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Science Going Global

Many of the great challenges facing the world today, such as finding ways to cure chronic diseases and address climate change, will require that scientists engage in multidisciplinary and global projects, and one possible model for these kinds of efforts may be the virtual global network, according to a commentary in Nature.

The Canadian Institute for Advanced Research (CIFAR), provides an example for how such networks might work, CIFAR President Alan Bernstein explains.

Today, not many scientists "venture beyond their scientific fields, campuses, or national funding programs," Bernstein explains, and young investigators find their creative impulses constrained while they work in large teams that are controlled by senior researchers.

Bernstein sees CIFAR, which launched three decades ago, as an effort not to reproduce a university campus, like other research institutes, but to create a virtual academy.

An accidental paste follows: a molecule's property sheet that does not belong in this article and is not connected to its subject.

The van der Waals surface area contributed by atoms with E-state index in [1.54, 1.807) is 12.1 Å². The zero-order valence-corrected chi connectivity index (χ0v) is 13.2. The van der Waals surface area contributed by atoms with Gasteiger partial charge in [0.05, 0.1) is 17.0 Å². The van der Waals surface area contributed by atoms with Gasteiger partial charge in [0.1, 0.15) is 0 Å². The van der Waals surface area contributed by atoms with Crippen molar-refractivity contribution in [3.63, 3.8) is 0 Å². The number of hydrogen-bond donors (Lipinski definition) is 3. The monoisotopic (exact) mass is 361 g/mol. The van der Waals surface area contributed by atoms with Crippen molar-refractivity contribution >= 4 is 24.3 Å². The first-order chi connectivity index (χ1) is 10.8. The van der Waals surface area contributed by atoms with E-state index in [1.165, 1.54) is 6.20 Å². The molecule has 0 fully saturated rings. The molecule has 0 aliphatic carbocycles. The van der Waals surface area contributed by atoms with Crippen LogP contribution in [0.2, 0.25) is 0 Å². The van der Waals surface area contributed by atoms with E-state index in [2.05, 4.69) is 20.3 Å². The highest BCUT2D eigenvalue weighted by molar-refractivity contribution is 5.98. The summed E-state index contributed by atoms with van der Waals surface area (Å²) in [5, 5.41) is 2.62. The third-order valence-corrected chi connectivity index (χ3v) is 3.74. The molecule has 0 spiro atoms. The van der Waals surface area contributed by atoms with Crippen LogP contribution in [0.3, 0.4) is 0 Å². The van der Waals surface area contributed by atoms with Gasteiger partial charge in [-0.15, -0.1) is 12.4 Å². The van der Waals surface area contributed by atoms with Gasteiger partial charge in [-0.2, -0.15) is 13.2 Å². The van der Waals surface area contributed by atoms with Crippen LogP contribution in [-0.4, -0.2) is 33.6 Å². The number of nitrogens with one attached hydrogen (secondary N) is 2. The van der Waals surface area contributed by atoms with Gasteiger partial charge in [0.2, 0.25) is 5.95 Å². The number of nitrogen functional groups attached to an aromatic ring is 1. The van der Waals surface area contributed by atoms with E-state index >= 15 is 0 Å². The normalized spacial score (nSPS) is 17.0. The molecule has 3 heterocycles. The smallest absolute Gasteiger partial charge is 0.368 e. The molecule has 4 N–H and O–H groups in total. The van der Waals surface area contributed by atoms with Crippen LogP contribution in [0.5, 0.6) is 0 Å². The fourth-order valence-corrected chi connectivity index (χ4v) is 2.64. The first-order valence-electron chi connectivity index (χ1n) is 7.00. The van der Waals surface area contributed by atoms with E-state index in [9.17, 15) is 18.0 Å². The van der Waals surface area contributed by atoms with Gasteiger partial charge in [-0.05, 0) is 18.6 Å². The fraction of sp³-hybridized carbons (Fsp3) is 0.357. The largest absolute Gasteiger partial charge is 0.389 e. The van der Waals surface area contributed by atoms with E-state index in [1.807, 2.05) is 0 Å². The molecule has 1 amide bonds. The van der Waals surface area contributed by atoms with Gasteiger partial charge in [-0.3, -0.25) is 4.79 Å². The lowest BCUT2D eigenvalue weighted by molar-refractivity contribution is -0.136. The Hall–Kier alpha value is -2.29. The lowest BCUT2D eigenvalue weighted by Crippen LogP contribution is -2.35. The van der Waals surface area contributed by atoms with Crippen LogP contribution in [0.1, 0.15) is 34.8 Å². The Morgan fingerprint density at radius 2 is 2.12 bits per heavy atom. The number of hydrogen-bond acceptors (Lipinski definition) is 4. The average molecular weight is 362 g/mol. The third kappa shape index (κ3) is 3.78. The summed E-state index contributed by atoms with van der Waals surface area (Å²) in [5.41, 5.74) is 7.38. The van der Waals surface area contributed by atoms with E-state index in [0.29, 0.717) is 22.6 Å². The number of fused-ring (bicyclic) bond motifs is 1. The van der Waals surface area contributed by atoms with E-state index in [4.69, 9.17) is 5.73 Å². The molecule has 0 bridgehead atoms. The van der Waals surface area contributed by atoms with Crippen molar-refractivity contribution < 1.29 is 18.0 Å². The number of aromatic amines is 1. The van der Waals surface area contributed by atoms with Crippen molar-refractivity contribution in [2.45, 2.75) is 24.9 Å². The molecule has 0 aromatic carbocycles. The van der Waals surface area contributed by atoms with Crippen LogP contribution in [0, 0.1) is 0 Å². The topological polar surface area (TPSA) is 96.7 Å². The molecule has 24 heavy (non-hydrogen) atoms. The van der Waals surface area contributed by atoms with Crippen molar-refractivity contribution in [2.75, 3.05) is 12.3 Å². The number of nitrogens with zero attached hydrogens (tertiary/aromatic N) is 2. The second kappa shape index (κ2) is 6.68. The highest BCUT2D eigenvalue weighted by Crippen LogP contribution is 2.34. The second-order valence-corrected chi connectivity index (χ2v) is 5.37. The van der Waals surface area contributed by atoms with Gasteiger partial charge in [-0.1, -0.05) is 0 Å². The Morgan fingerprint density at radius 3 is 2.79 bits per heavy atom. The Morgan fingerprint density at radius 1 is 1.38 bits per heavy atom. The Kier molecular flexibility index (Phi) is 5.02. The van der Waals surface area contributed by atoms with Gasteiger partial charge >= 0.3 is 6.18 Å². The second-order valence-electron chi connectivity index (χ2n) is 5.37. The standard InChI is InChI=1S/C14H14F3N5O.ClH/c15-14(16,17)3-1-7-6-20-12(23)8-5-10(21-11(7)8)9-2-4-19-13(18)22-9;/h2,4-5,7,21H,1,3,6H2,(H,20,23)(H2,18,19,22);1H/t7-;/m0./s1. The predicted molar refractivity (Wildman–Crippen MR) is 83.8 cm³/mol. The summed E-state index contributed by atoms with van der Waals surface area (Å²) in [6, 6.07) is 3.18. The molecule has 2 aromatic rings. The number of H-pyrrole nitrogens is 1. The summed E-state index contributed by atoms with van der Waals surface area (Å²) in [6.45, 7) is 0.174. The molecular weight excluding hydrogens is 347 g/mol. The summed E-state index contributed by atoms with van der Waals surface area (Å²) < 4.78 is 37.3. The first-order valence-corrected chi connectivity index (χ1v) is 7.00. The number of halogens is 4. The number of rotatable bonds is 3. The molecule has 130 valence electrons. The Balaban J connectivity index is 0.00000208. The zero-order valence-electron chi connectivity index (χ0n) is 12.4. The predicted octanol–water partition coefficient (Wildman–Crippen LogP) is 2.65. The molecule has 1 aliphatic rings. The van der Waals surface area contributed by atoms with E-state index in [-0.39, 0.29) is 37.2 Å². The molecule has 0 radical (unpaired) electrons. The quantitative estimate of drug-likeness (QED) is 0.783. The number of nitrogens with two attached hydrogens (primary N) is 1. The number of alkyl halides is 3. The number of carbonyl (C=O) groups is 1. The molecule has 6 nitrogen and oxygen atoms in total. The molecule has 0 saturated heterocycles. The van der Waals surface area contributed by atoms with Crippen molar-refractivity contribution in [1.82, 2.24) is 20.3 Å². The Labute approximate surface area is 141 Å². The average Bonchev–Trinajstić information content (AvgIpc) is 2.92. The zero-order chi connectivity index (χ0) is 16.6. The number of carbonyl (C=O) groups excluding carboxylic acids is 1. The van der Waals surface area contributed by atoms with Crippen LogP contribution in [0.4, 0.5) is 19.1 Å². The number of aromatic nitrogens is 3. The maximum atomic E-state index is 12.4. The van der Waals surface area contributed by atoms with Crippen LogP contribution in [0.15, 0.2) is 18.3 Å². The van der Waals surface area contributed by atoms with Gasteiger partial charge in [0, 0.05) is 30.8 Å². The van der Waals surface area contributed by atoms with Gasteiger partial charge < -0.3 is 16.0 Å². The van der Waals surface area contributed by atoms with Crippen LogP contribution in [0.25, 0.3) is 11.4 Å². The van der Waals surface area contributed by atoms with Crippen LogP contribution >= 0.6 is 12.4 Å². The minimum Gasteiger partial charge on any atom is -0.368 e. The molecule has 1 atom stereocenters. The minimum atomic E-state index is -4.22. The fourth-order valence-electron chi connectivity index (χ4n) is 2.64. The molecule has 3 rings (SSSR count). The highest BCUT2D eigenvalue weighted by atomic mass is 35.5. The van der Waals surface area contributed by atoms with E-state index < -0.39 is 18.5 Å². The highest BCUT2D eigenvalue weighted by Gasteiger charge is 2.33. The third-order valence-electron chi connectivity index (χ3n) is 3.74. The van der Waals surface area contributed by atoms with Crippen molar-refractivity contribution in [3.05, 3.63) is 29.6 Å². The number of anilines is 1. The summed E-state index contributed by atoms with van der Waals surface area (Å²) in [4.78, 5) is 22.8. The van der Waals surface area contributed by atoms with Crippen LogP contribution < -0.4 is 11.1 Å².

CIFAR does not award grants, but with its government-and-privately-funded budget of C$17M ($16.8M), it convenes meetings twice a year for 12 research networks that include nearly 400 fellows and advisers from 103 institutions in 16 different countries.

Each of the programs is overseen by an external advisory board that helps to choose members and to direct the research, and they are reviewed every five years by an external panel based on their scientific excellence, synergy, and impact.

"The institute's recipe for success has three key ingredients: framing the right question, identifying the right researchers and leader, and supporting a network for long enough to overcome disciplinary and cultural barriers," Bernstein explains.

More must be done to bring young investigators into global, multidisciplinary projects, he adds, because they currently face many obstacles, such as low grant success rates and a shortage of academic posts, and young scientists in the developing world have an even more difficult time, due to their remoteness and scarcity of resources.

CIFAR already has brought in 24 young researchers into its existing programs, and it has launched the CIFAR Global Academy, which will include support visits, meetings, and programs to help emerging scientists get their careers moving.

"We hope that other organizations will work with us to explore new partnerships and models of interaction across disciplines, nations and generations," Bernstein says.